Consumer Goods Sector in South Korea South Korea has developed into a large and lucrative retail market with the majority of the spending concentrated in the Seoul Metropolitan Area, one of Asia?s most important business hubs and home to half of South Korea?s population. Market overview Since South Korea opened up its retail market in 1996, foreign retailers, discount stores (hypermarkets), department stores and supermarkets have entered the market. It has grown quickly with large chain stores beginning to dominate. As a result of the Korean Government?s reduction of non tariff barriers foreign companies such as Tesco are now enjoying success in Korea. In addition non-store retailing (internet shopping) has rapidly gained in popularity due to high speed broadband and a strong telecommunication infrastructure. Many local distributors/licensees/retailers are keen to import foreign products. The major characteristics of the retail market in South Korea are: ? Well-developed retail districts ? Rapid growth of large retailers ? Increasing number of shopping malls ? Advanced E-commerce environment ? Growing non-store retailing business ? Strong demand for high-quality and luxury imported retail brands ? Diversified tastes/personalisation ? Well-being/health conscious ? Emerging Eco Friendly Consumer Group Influence of the EU-Korea FTA The European Union and Korea signed the Free Trade Agreement (FTA) on 6 October resulting in the removal of 97 per cent of all tariffs cutting ?1.6bn of duties annually for EU exporters from July 2011. The FTA is expected to create more than ?17 billion in new trade in goods and services for the EU. Furthermore, EU companies will have a significant first mover advantage over US companies if, as is likely, the EU-FTA is implemented earlier than the South Korea-US FTA. The FTA will affect a large number of UK products ranging from giftware through to furniture and stationery. For more detailed information contact the UKTI team in South Korea. Key opportunities The consumer goods sector is characterised by several market opportunities in the following sub- sectors: High-end brands (sports & leisure goods, household goods, giftware, interior, etc.) As Korea?s affluence and discretionary spending has surged, so has its interest in international and luxury brands. The middle and upper classes desire products of high end luxury brands, including well known UK brands. Foreign brands have better brand recognition than their local counterparts. Those brands which dominate the high-end market are now moving into the mass market. There are significant opportunities in leisure & sports, household goods, giftware and interior items. Baby and children products The market for foreign branded baby and children?s products continues to grow. Korea has a low birth rate and households with one child are common. As a result, parents who are brand conscious tend to buy high quality foreign products for their child. Foreign brands now dominate the marketplace. Organic and green products There is a growing demand for organic and green goods in Korea. Consumers are conscious of the impact of their consumption on themselves and the environment. This is illustrated in the expanding product ranges in both supermarkets and hypermarkets. Goods for the elderly (Maturity Market) A new and emerging consumer group are people aged over 65. The Korean population is ageing rapidly with 10.7 per cent now above this age. The elderly are well-educated, enjoy high standards of living and have strong buying power. They are willing to pay for quality products for both themselves and their families. Culturally, older Koreans pay careful attention to what they wear and where they live to demonstrate their status to others. They enjoy culture, art, sports and leisure activities. This has opened up new opportunities for UK companies. Latest export opportunities ? Business and Consumer Services Latest export opportunities ? South Korea Getting into the market To compete in South Korea UK companies are recommended to have a capable local distributor, licensee or franchise partner who has an established network in the market and extensive market knowledge. A long-term perspective and a reliable partnership between supplier and their local partner is one of the key factors in achieving success. More about doing business in South Korea Contacts Market intelligence is critical when doing business overseas, and UKTI can provide bespoke market research and support during overseas visits though our chargeable Overseas Market Introduction Service (OMIS). To commission research or for general advice about the market, get in touch with our specialists in country - or contact your local international trade team. Mikyung (Mikie) Park Trade Manager (Design & Consumer Goods) UK Trade & Investment, British Embassy South Korea Tel: +82 2 3210 5624, Email: mikyoung.park@fco.gov.uk Contact your local international trade team UKTI Events UKTI runs a range of events for exporters, including seminars in the UK, trade missions to overseas markets and support for attendance at overseas trade shows. Latest events ? Business and Consumer Services Major Events Annual events include: Seoul Gift Show Website address: www.seoulgiftshow.com Import Goods Fair Website address: www.igf.co.kr Seoul Toy & Game Show Website address: www.sitoy.or.kr Seoul International Stationery Fair Website address: www.sisfair.co.kr SHE (Show of Home Equipment) Website address: www.sheshome.com Home & Table Deco Fair Website address: http://hometable.co.kr Useful links More about OMIS and other UKTI services for exporters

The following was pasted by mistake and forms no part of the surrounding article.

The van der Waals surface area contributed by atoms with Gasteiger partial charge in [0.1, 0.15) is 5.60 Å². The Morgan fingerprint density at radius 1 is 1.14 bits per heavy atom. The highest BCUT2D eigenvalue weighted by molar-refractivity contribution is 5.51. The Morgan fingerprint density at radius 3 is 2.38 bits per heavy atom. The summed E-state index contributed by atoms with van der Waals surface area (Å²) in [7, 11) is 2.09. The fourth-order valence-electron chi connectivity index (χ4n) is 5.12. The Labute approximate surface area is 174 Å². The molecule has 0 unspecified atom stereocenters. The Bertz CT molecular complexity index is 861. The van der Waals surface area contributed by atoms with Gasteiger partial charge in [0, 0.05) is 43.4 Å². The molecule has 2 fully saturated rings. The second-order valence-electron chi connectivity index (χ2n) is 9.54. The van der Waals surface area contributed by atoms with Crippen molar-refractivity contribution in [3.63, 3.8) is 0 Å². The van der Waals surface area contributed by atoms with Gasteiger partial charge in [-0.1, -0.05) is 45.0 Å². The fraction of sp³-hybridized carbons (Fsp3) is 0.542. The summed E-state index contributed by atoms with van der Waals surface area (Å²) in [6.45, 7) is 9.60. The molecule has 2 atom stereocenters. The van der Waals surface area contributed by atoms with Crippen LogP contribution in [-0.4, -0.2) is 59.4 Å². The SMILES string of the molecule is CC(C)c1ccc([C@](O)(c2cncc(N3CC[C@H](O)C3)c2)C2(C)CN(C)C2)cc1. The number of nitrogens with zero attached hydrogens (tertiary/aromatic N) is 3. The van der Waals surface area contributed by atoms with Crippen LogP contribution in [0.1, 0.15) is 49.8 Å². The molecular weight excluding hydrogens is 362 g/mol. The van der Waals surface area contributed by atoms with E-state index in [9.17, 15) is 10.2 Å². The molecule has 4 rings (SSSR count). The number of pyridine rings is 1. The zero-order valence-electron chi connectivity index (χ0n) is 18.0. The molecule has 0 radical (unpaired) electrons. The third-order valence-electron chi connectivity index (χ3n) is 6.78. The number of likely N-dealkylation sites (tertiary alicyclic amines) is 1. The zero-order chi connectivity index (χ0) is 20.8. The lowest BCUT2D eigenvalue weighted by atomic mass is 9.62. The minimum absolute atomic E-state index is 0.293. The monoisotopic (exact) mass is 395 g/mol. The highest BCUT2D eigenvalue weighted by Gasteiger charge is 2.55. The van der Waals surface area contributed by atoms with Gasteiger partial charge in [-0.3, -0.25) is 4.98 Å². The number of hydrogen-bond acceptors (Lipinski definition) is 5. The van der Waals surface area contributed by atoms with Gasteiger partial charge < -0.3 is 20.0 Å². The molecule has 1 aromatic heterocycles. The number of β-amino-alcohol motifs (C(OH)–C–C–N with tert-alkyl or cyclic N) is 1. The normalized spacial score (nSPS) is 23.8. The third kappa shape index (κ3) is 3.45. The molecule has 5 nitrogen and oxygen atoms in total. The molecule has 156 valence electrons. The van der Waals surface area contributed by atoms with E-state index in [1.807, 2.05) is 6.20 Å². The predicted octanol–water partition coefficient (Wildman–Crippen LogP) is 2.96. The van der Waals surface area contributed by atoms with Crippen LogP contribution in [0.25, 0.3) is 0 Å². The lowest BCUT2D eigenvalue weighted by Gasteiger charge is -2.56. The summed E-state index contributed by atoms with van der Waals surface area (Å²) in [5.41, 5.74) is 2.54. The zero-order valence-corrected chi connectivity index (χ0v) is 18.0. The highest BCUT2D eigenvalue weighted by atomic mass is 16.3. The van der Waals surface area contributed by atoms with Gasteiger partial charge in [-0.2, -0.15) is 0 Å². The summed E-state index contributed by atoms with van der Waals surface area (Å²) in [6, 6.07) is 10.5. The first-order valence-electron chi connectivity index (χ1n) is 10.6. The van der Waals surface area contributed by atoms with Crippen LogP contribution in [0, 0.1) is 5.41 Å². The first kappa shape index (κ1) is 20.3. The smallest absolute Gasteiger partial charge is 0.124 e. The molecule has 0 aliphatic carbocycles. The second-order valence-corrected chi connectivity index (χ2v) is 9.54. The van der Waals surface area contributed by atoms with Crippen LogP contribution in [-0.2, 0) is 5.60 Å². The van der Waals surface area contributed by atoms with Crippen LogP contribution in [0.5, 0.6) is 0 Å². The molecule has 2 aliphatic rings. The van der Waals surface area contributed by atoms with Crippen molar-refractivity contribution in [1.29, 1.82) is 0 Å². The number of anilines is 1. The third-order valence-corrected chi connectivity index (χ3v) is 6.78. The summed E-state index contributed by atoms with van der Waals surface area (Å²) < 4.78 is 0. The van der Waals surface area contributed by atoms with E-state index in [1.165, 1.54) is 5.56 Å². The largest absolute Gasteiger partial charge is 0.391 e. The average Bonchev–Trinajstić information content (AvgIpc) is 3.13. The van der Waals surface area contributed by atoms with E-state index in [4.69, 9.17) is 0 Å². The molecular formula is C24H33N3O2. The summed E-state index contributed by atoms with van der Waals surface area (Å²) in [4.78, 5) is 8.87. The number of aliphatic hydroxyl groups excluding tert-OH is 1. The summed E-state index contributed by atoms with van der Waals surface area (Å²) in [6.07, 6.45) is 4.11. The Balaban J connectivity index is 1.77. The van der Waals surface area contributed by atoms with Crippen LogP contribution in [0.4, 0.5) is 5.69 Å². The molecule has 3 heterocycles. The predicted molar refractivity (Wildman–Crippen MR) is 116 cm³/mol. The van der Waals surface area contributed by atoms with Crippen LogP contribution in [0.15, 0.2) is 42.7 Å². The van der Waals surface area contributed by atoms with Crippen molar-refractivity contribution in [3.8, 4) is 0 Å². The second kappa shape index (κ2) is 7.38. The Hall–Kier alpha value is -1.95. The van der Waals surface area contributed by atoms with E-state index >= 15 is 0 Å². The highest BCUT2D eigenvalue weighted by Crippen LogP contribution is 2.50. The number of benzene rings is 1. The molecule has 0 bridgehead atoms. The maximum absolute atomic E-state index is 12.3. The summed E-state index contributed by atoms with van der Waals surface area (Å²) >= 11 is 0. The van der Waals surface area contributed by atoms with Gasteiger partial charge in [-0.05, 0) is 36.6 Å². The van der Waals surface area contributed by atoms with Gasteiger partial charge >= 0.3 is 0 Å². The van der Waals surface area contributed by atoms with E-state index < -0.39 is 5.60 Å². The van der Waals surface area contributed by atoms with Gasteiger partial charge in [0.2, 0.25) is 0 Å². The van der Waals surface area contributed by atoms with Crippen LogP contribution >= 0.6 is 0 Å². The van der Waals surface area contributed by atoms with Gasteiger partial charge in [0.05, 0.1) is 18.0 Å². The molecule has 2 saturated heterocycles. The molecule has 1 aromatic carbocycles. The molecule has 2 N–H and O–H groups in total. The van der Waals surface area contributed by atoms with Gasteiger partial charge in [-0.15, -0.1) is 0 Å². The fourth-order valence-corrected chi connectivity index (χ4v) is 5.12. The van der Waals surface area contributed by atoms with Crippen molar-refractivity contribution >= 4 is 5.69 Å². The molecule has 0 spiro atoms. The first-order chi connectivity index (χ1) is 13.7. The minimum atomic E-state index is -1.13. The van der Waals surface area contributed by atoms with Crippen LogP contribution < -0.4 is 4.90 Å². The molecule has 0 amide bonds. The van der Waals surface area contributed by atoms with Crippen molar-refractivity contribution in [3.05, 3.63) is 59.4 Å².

Posted: 11 December 2011